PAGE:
WHEN I FIRST started going in and out of Jordan three years ago, my well-honed multicultural sensibility was shocked by what I could only hear as virulent anti-Semitism. Israeli and Jew and Zionist were terms of abuse used by all but the most cosmopolitan. But as mainstream Arab media and YouTube ran footage night after night of Palestinian olive trees being uprooted by bulldozers protected by young Israeli soldiers, elderly Palestinians being attacked with sticks in their own fields and the proliferation of checkpoints and settlements, what I had first heard as anti-Semitism began to sound more like rage and fear and hopelessness.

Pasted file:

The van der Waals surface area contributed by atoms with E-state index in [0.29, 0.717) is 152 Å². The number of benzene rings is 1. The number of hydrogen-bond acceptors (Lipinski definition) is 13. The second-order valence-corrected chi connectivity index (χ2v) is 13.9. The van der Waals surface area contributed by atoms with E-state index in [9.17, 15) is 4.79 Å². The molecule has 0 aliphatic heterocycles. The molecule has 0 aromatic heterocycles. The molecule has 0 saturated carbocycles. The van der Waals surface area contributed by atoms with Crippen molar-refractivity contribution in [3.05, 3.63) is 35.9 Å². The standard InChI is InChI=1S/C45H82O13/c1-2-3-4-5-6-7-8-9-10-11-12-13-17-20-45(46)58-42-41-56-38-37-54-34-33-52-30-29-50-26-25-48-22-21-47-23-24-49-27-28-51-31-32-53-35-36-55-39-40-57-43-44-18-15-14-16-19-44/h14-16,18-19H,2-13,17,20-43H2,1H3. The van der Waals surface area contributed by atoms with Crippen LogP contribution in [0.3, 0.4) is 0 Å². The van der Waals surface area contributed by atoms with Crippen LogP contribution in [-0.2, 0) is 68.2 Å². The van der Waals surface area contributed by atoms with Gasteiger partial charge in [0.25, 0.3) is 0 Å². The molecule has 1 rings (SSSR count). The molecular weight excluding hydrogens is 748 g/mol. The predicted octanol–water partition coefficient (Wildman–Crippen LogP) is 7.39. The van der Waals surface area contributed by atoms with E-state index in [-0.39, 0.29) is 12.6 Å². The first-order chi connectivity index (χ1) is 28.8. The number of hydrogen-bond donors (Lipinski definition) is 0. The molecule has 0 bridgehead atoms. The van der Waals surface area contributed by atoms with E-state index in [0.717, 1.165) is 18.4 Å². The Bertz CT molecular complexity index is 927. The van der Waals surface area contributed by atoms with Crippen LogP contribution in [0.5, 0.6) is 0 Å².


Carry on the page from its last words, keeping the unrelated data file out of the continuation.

Nearly two-thirds of Jordan’s population is Palestinian, most displaced from Jerusalem and the West Bank or from southern Israel and herded into Gaza during many years of illegal occupation. Since 2003 they have been joined by more than half a million Iraqis. Jordan throughout its short history has provided a safe haven for dispossessed people, some still hoping to go home. The people trapped in Gaza or those enduring daily deprivation and humiliation in the West Bank are their own people and they agonise with them.
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